The next day we headed north, and got a better view of our surroundings. The island of Eigg rose from the sea mist like some Jurassic monster, and gannets dive-bombed mackerel in the glittering waves. The breeze was up: it was time for our first shot at sailing.

Eda is a heavy girl...

65 tons in total – and manoeuvring her is a matter of getting the sails where you want them and holding a course, rather than rapid-fire seamanship. Crewing is more brawn than brain. Under Jamie’s watchful eye, we learned to sweat the rust-red mainsail up, six of us hauling on the hemp halyards until he finally conceded, “Belay it there!”. Then came the jib, the staysail, the jib topsail and – after some surprisingly cat-like action from Jamie high up in the rigging – the topsail. We surged satisfyingly forward. “Bravo!” roared Jamie,“You’re no longer cargo – you’re sailors!”

To be honest, all we’d done was pull on a few ropes when he told us to, but still we grinned with pride. To celebrate, Jamie demonstrated his home-made potato cannon, a drainpipe-and-oven-lighter affair fuelled on pure oxygen that launched spuds impressive distances into the briny.

But the sailing was only the half of it. Every day we’d anchor in some lovely bay, scramble off Eda’s tender like welly-booted commandos and find a hiking trail. On Skye, we moored slap alongside Loch Coruisk – for the boatless, a day-long trudge from the nearest road (see 9, right), but for us just a few steps to an epic view of the Black Cuillin mountains, glowering down like a pack of leashed Dobermans.

On South Uist we anchored off the uninhabited side of the island and walked over the moor to Uisinis lighthouse, with only a golden eagle – fresh kill gripped in her talons – for company. On Canna, we strolled through fields jumping with rabbits to the viewpoint of Compass Hill.

On Rum – shortly after those basking sharks had made their cameo – we made a satisfying traverse of the island from the lonely bay at Harris, past a herd of wild ponies, to the relative bustle of Kinloch (population: 30).

As the sun lowered, we would return to the homely sight of Eda at anchor, a G&T and miraculous aromas from the galley. After supper, the options were simple: reading, or the potato cannon. The reading was inspirational: the ship’s ‘bible’ is a battered, tea-stained copy of Hamish Haswell-Smith’s The Scottish Islands, which could encourage a lifetime of island-hopping adventures. But the cannon was, Jamie twinkled, “about as much fun as you can have with your clothes on”.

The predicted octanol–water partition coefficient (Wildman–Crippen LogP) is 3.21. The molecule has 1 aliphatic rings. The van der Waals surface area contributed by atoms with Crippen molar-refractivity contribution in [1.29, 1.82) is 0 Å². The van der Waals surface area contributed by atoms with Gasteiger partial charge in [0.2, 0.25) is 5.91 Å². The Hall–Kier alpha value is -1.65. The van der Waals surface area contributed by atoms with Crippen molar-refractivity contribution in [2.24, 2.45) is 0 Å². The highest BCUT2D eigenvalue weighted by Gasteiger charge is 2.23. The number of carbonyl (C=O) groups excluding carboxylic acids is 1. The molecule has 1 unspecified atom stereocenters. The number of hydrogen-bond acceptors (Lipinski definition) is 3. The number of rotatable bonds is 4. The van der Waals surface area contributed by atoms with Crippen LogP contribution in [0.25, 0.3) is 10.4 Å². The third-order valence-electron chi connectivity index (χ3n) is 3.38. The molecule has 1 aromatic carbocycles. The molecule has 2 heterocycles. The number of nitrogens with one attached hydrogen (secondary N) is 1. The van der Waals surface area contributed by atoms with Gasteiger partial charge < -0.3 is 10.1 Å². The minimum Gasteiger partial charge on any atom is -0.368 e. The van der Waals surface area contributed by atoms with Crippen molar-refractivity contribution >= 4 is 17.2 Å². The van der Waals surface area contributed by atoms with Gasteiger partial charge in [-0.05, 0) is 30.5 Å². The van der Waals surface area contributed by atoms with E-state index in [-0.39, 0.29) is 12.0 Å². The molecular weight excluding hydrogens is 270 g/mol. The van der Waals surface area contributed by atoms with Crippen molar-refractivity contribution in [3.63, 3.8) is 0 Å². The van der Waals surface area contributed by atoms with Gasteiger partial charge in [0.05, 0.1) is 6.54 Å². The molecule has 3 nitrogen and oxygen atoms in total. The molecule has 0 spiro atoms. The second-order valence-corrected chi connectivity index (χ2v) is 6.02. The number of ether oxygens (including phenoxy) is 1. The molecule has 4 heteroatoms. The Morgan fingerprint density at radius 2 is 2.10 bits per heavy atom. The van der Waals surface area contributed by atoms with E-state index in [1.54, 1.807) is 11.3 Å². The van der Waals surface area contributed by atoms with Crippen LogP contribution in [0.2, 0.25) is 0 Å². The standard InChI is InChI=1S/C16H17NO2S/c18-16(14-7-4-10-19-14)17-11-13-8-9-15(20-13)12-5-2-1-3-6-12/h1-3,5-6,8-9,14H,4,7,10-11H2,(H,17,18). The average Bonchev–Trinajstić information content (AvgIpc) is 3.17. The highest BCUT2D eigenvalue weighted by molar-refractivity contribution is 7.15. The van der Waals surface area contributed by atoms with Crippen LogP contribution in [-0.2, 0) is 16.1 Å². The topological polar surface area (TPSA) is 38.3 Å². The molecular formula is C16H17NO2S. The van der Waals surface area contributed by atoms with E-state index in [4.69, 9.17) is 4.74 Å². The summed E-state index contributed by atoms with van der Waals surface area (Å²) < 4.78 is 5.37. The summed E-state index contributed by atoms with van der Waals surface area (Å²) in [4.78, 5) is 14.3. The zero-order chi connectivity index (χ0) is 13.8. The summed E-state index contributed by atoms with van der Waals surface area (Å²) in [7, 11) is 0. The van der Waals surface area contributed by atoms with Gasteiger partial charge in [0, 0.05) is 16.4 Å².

As a summary of a week on Eda, it couldn’t be bettered.

How long? 6 nights aboard
How tough? Moderate walking. Life on  Eda is close-confines (bring earplugs), but food is excellent. No sailing experience required.
Get started: Specialist tour operator Wilderness Scotland offers several trips on Eda, accompanied by an expert walking guide. Dan joined their Sailing and Walking – Knoydart, Skye and the Small Isles trip (six nights, £995 incl meals).

7. Bag seven Munros in a day

There are – arguably – 284 ‘Munros’ (peaks above 3,000ft) in Scotland. Seven of them are on one long ridge above Glen Shiel in Kintail, making this the Munro-baggers ‘cricket score’. It’s a steep climb to the top of the first Munro, Creag a’ Mhaim, and then a traverse over six more peaks back to the glen.

How long? 1 (long) day
How tough? A good workout for fit hil-walkers; tough for ramblers
Get started: The Cluanie Inn is the place for R&R.

8. Take a boat trip to Eigg

When the sun shines on the shell beaches of Eigg you could almost believe you were in the Caribbean. OK, so it doesn’t feel like that when the rain’s belting in sideways, but this volcanic island off Skye still has plenty to offer. Look for dolphins from the ferry, then climb the volcanic plug of An Sgurr, before a walk with the ‘Singing Sands’ hissing between your toes.

How long? 2 days (at least)
How tough? Easy to get about
Get started: Calmac Ferries connects Eigg to Mallaig. Check out for more information.

9. Gaze at Skye’s Black Cuillins

The view of the Cuillin Mountains on Skye seen across Loch Scavaig is one of Britain’s finest. You can take a boat trip to the head of the loch or walk from Elgol to Loch Coruisk in a deep gash in the mountains. If the view whets your appetite you could hire a guide and head for that jagged skyline.

How long? Boat trip: 2-8 hours; Elgol-Loch Coruisk walk: 19km
How tough? Easy on a boat; the walk is long and arduous
Get started: For boat trips see Misty Isle Boat Trips. For mountain guiding, contact Skye Guides.

10. Go mountain biking (with tea & cake!)

Scotland’s reputation as the world’s best destination for downhill mountain-biking is well deserved; dedicated downhill sites have sprung up across the country. One of the best is Laggan Wolftrax. You don’t have to be a teenage thrillseeker to get something out of this – although there are black runs if you are. For those who prefer a nice pootle around the woods, there are blue runs, easy flat trails and tea and cake in the café at the end.